Team officials said at the time that they left Turner Field downtown because there wasn’t enough parking and reliable mass transit. The Braves now play in Cobb County, near a constellation of primarily White suburbs north of Atlanta.

The truth is somewhat more complex than Blake lets on. To hear Blake tell it, the Braves complained about parking but then hightailed it for whiter pastures. Not so fast.

The Braves weren’t looking to leave Atlanta, but after the team’s owners saw the lengths to which then-Mayor Kasim Reed went to keep the Atlanta Falcons in the city, the Braves tried for a similarly sweet deal.

The city of Atlanta wasn’t as accommodating to the Braves.

Atlanta Magazine recounts:

The Braves were frustrated by restrictions on developing the property near Turner Field, which is owned by the city and county. Relations between the team and recreation authority were further frayed by the failed Fanplex entertainment complex. And for the past two decades, as part of a deal negotiated at the time of the Olympics, the Braves have given a percentage of their parking revenue to three neighborhood community organizations, an arrangement with little built-in oversight and even less to show for it; anyone who’s wandered Georgia Avenue on a non game day knows that, except for the baseball team, there’s little business in the area. For decades, the best way to make money near Turner Field has been to keep your lot vacant and rent it out for parking during home games.

Turner Field and its environs were a ghost town outside of baseball season and the occasional concert, and the Braves wanted to create a place that was a year-round experience. When the Braves’ pleas to Reed and his team fell on deaf ears, Cobb County offered the team an area that was a blank slate and the choice was clear.

Related: Atlanta’s Mayor Urges Eyewitnesses to Call 911 Instead of Videoing Incidents

Now the Braves play at Truist Park in a safer area than Turner Field, which is now the football stadium for Georgia State University, which is basically taking over much of the city. Surrounding the park is the Battery, a vibrant shopping, dining, and tourism area that thrives all year long.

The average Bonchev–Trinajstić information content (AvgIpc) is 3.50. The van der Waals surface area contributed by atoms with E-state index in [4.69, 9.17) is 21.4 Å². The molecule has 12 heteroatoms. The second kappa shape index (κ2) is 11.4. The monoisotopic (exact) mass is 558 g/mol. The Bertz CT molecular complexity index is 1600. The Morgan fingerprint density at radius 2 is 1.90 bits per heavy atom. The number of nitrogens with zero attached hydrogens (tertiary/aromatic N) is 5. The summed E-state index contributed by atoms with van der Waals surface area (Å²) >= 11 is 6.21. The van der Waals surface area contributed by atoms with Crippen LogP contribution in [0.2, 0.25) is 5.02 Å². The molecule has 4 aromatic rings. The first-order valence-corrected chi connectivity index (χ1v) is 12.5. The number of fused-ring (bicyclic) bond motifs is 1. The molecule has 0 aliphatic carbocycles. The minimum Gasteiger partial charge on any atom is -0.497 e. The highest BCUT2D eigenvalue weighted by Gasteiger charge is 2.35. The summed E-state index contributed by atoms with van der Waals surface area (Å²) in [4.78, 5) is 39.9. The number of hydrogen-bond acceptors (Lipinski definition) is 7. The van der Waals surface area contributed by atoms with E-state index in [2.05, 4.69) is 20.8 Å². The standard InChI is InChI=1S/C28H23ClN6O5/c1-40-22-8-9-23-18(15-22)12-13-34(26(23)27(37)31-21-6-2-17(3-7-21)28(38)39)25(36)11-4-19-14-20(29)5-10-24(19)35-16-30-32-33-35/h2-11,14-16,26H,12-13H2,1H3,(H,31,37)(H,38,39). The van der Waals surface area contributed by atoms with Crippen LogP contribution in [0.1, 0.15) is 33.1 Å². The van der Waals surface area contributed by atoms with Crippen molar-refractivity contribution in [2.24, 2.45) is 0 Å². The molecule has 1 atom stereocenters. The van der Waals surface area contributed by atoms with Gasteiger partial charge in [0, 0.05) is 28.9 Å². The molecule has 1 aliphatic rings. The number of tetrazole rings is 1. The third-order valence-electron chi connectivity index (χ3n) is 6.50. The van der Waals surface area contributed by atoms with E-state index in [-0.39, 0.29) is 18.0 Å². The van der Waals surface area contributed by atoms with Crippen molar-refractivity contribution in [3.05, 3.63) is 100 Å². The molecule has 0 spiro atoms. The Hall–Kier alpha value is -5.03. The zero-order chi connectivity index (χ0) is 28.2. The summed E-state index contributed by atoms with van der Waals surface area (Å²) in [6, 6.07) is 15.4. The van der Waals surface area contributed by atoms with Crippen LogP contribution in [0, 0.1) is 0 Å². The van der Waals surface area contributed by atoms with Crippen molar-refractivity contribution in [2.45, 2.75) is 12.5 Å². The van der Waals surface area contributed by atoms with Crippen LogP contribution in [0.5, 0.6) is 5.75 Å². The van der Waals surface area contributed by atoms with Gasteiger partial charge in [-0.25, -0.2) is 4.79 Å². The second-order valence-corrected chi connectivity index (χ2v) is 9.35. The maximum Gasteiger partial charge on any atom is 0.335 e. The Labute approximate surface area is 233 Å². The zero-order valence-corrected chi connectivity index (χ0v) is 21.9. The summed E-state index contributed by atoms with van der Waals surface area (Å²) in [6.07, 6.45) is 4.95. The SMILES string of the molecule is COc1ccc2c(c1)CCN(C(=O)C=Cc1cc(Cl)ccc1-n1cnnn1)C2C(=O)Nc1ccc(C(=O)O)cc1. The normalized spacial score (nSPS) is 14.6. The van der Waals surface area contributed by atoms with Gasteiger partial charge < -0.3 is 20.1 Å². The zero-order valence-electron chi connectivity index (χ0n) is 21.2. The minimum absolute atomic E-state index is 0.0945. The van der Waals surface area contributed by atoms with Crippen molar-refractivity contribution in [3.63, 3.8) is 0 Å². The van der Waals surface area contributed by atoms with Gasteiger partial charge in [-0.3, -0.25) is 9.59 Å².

Another thing that Blake gets wrong is his portrayal of Cobb County as this lily-white enclave. I was born in Cobb County, my mom’s side of the family came from there, and I have an affinity to the place I consider part of my roots. It’s an already diverse area that’s rapidly growing more diverse — which further detracts from Blake’s credibility.

At the end of Blake’s article, he shoots his entire argument in the foot by talking about how fewer black athletes play professional baseball:

But few Black athletes are playing Major League Baseball in 2021. The presence of Black players in the majors peaked in 1981 at 18.7%, according to the Society for American Baseball Research. On Opening Day this year it was 7%, the group said.

There are several reasons for this shift. More Black athletes are going into football and basketball because it’s less expensive to play and more college scholarships are available.

At the end of the day, the problem Blake laments is less about the Braves alienating black fans and more about black players alienating MLB.

Here’s the thing: the Braves are never going to get much respect from the sports media or the press in general. And we fans are used to it. So as the Braves are one win away from winning their first World Series in 26 years, I have one thing to say: Chop On!